Royal Caribbean has submitted its first plan to the CDC to get approval for test cruises
The first test cruises could be coming sooner rather than later.
After securing port agreements, Royal Caribbean has confirmed it has submitted the first plan for a test cruise to the U.S. Centers for Disease Control and Prevention (CDC).
Royal Caribbean International President and CEO Michael Bayley confirmed that the first such plan has been sent to the CDC for approval, so that the cruise line can begin simulated voyages.
Posting on Facebook, Mr. Bayley jumped on a wave of optimism sweeping through the cruise industry as of late, by announcing Royal Caribbean taking its next major step.
"Yesterday Royal Caribbean submitted the first of several port/health plans to the CDC which are required to receive approval for the simulated voyages which are required to precede approval for regular cruises."
Mr. Bayley did not specify which port or ship was part of the application.
The cruise line announced new sailings to Alaska in summer 2021 on the same day this application to the CDC was announced.
The simulated voyages are the test sailings mandated by the CDC in order to receive permission for a cruise ship to sail from the United States.
Under the CDC's Framework for Framework for Conditional Sailing Order (CSO), cruise lines must first get an agreement with each port for the health and safety of crew, passengers and port personnel.
So far, Royal Caribbean has secured port agreements with at least two ports: Port Canaveral and Port Everglades (Fort Lauderdale). Others port agreements may be in place as well, but it has not been publicly divulged.
With the application sent, the CDC says it will respond to submissions within 5 business days. According to the CDC, it expects to quickly approve applications that are both complete and accurate.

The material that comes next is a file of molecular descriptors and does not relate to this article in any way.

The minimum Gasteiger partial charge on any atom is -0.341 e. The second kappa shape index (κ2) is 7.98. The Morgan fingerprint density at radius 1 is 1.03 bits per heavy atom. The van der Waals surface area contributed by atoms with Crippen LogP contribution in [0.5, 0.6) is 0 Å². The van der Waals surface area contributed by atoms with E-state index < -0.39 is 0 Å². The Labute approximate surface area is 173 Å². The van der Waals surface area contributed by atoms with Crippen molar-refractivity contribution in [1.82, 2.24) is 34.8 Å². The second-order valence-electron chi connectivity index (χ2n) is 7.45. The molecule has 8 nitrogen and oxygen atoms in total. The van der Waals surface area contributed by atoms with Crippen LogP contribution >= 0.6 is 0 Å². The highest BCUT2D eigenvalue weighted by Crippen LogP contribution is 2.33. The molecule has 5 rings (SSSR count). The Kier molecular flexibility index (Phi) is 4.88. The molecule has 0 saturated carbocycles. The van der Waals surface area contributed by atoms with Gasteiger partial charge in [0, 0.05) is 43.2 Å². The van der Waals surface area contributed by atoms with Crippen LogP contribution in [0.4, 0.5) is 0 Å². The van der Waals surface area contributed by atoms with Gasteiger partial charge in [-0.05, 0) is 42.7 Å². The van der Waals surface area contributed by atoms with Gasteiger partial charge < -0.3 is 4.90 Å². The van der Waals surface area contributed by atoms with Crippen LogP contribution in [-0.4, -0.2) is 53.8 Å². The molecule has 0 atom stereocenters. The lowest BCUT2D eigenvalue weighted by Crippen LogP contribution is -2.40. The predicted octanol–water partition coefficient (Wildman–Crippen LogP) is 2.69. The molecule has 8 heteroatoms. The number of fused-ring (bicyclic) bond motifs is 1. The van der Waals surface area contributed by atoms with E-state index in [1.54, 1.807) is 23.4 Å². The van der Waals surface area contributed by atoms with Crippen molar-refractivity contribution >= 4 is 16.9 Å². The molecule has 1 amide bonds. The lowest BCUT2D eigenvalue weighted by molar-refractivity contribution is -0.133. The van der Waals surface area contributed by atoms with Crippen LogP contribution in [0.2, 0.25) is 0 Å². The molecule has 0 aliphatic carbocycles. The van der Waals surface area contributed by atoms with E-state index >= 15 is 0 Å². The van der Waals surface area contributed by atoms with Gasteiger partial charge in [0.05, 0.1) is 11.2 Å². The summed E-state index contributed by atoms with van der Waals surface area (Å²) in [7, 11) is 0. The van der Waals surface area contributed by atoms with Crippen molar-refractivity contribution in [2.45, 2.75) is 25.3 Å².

CDC may deny the request to conduct a simulated voyage if the cruise ship operator is not in compliance with any of CDC’s requirements for the mitigation of COVID-19 onboard cruise ships, technical instructions, or orders, or if in CDC’s determination the simulated voyage does not provide adequate safeguards to minimize the risk of COVID-19 for all participants. CDC may also oversee and inspect any aspect of the simulated voyage, including through in-person or remote means allowing for visual observation.
In the meantime, Mr. Bayley has promised more news is coming soon, "In the coming days and weeks we will announce more exciting news for all our crew and all our loyal guests."
What is a test cruise?
This announcement by Mr. Bayley is the closest step in Royal Caribbean restarting cruises from the United States.
Test cruises are when cruise lines can operate ships with volunteer passengers in order to prove their new protocols work.
Simulated sailings will need to meet CDC expectations for certification, which includes a variety of protocols, drills, and simulations all aimed at ensuring the ships can be operated safely and respond to any health need onboard.
These volunteers will help test out Royal Caribbean's new health protocols and ensure the new rules are working as intended.
So far, at least 200,000 people have signed up to be a volunteer on a test cruise.
Royal Caribbean has also been hard at work getting crew members vaccinated by bringing its ships into American ports to get inoculated.